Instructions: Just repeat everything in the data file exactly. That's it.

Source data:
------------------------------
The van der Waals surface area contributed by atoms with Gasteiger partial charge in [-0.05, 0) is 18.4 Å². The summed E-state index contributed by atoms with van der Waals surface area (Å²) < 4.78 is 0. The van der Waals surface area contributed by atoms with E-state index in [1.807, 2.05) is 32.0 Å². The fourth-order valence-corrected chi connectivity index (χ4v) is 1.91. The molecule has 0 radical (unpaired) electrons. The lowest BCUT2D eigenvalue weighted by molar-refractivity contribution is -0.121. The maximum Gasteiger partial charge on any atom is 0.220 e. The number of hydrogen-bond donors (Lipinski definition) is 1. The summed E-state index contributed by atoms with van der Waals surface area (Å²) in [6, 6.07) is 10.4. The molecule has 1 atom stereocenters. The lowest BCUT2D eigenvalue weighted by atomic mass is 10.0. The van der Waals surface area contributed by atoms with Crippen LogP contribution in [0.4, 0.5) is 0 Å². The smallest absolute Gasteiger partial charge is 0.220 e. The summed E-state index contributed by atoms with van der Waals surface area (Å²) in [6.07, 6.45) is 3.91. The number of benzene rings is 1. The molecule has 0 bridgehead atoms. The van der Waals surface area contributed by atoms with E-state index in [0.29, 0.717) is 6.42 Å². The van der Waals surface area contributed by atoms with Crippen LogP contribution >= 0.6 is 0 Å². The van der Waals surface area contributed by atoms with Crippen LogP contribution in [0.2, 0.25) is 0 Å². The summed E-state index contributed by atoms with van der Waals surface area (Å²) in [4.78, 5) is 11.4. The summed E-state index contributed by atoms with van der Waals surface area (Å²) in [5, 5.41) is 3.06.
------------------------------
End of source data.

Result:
The van der Waals surface area contributed by atoms with Gasteiger partial charge in [-0.05, 0) is 18.4 Å². The summed E-state index contributed by atoms with van der Waals surface area (Å²) < 4.78 is 0. The van der Waals surface area contributed by atoms with E-state index in [1.807, 2.05) is 32.0 Å². The fourth-order valence-corrected chi connectivity index (χ4v) is 1.91. The molecule has 0 radical (unpaired) electrons. The lowest BCUT2D eigenvalue weighted by molar-refractivity contribution is -0.121. The maximum Gasteiger partial charge on any atom is 0.220 e. The number of hydrogen-bond donors (Lipinski definition) is 1. The summed E-state index contributed by atoms with van der Waals surface area (Å²) in [6, 6.07) is 10.4. The molecule has 1 atom stereocenters. The lowest BCUT2D eigenvalue weighted by atomic mass is 10.0. The van der Waals surface area contributed by atoms with Crippen LogP contribution in [0.4, 0.5) is 0 Å². The smallest absolute Gasteiger partial charge is 0.220 e. The summed E-state index contributed by atoms with van der Waals surface area (Å²) in [6.07, 6.45) is 3.91. The number of benzene rings is 1. The molecule has 0 bridgehead atoms. The van der Waals surface area contributed by atoms with E-state index in [0.29, 0.717) is 6.42 Å². The van der Waals surface area contributed by atoms with Crippen LogP contribution >= 0.6 is 0 Å². The van der Waals surface area contributed by atoms with Crippen LogP contribution in [0.2, 0.25) is 0 Å². The summed E-state index contributed by atoms with van der Waals surface area (Å²) in [4.78, 5) is 11.4. The summed E-state index contributed by atoms with van der Waals surface area (Å²) in [5, 5.41) is 3.06.